Rev. Sun Myung Moon

As a Peace-loving Global Citizen is the autobiography of Rev. Sun Myung Moon, the founder of the Unification Movement. It was published in 2009 in both Korean and English by Gimm-Young Publishers of Seoul, South Korea. The book was released in South Korea on March 9, 2009 and debuted at #3 on the Businesss bestseller's list. It has ranked in various bestseller lists since then and was ranked 15th on the General bestseller's list as of October 14, 2009.

CHAPTER TWO - A River Of Heart Flows With Tears

Heungnam Prison in the Snow

    The most valued possession in prison food was a needle and thread. Our clothes would wear out and be torn during the hard labor, but it was difficult to get a needle and thread to mend them. After a while prisoners began to look like beggars in rags. It was very important to mend the holes in our clothes in order to block, even a little, the cold winter winds. A small piece of cloth found lying on the road was extremely valuable. Even if the cloth were covered with cow dung, the prisoners would fight each other to try to pick it up. Once as I was carrying the bags of fertilizer I discovered a needle stuck in one of the bags. It must have been left there accidentally when the bag was made. From that time, on I became the seamster of Heungnam Prison. It was such a joy to find that needle. Every day I mended pants and knee breeches for other prisoners.

       Even in the middle of winter it was so hot inside the fertilizer factory that we would sweat. So you can imagine how unbearable it was during the summer. Not even once, however, did I roll up my pants and let my shins show. Even during the hottest part of the summer I kept my pant legs tied in the traditional Korean fashion. Others would take off their pants and work in their underwear, but I kept myself properly dressed. When we finished work our bodies would be covered with sweat and fertilizer dust, and most prisoners would take off their clothes and wash themselves in the filthy water that flowed from the factory. I, however, never washed myself where others could see my body. Instead, I would save half of the single cup of water we were rationed each day, then get up early in the morning while the others still slept to wipe myself off with a small piece of cloth dipped in that half cup of water. I also used this time early in the morning to focus my spirit and pray. I considered my body to be precious, and I didn’t want to casually expose it to others.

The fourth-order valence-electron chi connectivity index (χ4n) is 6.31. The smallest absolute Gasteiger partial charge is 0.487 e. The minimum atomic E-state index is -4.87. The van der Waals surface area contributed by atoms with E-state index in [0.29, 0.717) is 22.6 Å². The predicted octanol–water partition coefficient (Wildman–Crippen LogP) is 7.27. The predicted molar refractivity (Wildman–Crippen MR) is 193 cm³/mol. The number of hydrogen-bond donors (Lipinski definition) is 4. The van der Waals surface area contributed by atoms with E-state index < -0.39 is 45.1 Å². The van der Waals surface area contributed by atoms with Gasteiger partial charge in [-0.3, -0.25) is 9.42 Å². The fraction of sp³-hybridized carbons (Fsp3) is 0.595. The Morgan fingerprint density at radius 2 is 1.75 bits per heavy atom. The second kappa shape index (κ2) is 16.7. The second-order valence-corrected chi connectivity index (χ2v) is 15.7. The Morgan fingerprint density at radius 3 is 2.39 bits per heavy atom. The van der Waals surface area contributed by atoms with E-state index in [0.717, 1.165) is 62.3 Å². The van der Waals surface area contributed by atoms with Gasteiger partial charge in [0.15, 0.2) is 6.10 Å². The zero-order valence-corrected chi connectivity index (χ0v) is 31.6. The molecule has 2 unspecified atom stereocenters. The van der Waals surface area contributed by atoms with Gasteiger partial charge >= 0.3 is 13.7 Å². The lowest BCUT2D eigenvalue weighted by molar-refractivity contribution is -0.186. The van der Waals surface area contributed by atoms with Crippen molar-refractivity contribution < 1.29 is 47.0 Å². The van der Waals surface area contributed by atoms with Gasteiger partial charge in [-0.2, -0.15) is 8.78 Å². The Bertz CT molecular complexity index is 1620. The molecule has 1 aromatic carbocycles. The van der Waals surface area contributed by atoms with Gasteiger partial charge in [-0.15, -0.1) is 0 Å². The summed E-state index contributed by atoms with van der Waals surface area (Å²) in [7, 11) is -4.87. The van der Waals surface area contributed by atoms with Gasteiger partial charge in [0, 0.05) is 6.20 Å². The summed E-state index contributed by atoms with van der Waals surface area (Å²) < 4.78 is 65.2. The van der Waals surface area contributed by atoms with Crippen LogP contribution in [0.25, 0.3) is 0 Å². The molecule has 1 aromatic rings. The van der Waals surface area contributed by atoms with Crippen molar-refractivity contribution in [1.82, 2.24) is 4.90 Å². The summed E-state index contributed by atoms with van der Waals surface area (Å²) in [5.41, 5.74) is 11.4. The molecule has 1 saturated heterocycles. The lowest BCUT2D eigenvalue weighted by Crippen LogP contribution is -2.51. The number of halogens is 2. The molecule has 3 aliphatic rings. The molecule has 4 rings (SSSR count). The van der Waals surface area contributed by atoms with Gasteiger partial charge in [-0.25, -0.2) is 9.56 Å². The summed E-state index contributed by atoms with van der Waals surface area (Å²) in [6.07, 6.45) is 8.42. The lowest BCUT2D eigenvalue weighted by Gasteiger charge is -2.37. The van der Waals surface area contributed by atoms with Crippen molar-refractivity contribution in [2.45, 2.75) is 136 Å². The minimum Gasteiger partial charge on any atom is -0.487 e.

The prison cell held thirty-six people, and I took a small corner next to the toilet. In this space no one would step over me, but nobody wanted this space. We called it a toilet, but actually it was only a small earthenware jar without even a lid. Fluid would overflow from the toilet in the summer and it would freeze in the winter. There is no describing the putrid smell that came from it. The prisoners often experienced diarrhea because of the salty soup and hard rice balls that we ate every day.